Email Push Service :) smtp+dnotify+Asterisk+... :)
openmoko at unixfu.com
Thu Feb 1 10:41:40 CET 2007
On Wed, 2007-01-31 at 16:14 -0800, Elliot F. wrote:
> The best point that Robert made in his original post was
> that there are out of band methods of alerting the phone that a new
> message is available (call from known number or SMS message.) As far as
> I know, this is how current "push" email systems work.
I agree. Any potential method of notification should be explored since
different carriers bill different features at different rates.
> I'm not sure what you mean by "IMAP is an asynchronous protocol",
By that I mean that answers / notifications from an IMAP server do not
have to be returned in the order in which you send them.
IE, if you make 3 requests the protocol allows the results from those
requests to return in any arbitrary order plus of course the possibility
of additional notifications which you don't explicitly request.
> but I
> never said that IDLE was a poll.
I did not intend to infer that. I was wanting to clarify what I read to
be slightly ambiguous.
> It's also not there "JUST to spot the
> IMAP server tearing down the connection."
I typoed. s/spot/stop/
It's there to stop the IMAP server closing the connection as IDLE. I'd
prefer they used NOOP but I didn't author the protocol :-P
> IMAP IDLE is 'true' push
> email (at least the earliest I know of.) IMAP maintains a persistent
> connection to a server (see my comment above re: "pushing data is easy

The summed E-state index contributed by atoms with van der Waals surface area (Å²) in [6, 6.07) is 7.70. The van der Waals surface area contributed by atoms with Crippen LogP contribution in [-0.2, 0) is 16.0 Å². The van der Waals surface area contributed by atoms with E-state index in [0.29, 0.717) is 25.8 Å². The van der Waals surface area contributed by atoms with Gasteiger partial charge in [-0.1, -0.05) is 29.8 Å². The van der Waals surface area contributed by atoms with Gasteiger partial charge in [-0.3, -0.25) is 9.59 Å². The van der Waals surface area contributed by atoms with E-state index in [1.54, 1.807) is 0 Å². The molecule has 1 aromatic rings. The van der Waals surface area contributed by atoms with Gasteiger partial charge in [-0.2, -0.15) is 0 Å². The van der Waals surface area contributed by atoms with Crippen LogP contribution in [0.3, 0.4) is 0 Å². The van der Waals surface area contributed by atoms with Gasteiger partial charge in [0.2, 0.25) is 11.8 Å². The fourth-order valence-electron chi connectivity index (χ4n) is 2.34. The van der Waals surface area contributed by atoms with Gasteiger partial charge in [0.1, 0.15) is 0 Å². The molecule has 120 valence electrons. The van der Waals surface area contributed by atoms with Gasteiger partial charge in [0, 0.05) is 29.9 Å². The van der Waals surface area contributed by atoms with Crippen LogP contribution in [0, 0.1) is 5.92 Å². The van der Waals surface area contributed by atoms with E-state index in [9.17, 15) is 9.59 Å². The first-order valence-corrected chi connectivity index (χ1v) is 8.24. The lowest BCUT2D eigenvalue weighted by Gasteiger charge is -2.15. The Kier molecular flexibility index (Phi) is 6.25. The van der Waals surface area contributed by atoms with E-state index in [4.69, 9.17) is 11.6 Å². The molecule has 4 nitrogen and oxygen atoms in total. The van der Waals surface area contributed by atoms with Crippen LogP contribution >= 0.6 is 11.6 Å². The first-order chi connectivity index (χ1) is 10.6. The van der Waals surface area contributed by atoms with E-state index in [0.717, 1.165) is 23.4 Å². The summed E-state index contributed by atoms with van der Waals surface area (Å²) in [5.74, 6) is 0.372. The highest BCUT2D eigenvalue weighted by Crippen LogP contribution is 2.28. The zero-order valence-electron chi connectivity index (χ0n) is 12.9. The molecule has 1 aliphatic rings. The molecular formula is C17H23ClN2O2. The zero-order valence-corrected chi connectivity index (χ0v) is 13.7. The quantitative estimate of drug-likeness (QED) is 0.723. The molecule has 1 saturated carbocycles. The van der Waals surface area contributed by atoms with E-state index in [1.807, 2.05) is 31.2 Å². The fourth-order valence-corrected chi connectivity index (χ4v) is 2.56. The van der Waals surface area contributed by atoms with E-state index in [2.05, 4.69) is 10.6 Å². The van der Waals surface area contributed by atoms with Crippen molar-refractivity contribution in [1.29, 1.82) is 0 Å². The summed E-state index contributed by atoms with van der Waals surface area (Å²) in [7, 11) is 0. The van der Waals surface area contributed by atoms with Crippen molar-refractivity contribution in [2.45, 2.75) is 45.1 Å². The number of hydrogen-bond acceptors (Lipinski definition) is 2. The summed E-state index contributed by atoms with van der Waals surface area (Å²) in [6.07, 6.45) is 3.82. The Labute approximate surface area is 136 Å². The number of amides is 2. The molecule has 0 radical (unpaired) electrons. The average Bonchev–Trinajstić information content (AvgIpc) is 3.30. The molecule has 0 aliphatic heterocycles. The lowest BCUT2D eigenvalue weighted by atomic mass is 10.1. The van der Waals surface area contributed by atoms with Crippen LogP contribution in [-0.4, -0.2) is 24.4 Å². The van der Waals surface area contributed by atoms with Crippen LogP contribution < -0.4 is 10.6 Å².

> with a persistent connection.) The server can then push messages via
> the established connection. For those interested:
> My whole point is that maintaining a persistent connection between the
> mobile phone is (in my opinion) not efficient, not as easy, and more
> prone to error than using some sort of out-of-band notification.
Well, the IDLE interval required is going to be dependent on the IMAP
server and carrier (you can be sure they time-out "idle" tcp sessions
through their NAT gateways).
Whether it is efficient or not on this platform is a financial choice.
For example, I have unlimited data on my plan but I am charged per SMS
SMS would be expensive for me as a notification mechanism.
As for initializing calls, I saw a company "abuse" ISDN bandwidth that
way by encoding within ISDN signalling. A fully functional but low
bandwidth connection without a single phonecall made.
> I'd be happy to see all implementations, though. There's not reason why
> it needs to be done just one way. Depending on the user, it may make
> more sense to do it one way over the other.
I agreee 100%.
> I think I'll leave this thread now, as it doesn't seem to be bearing
> much fruit. I look forward to the SDK and the phone, though, as this is
> a very promising feature (as anyone who is a blackberry addict can attest.)
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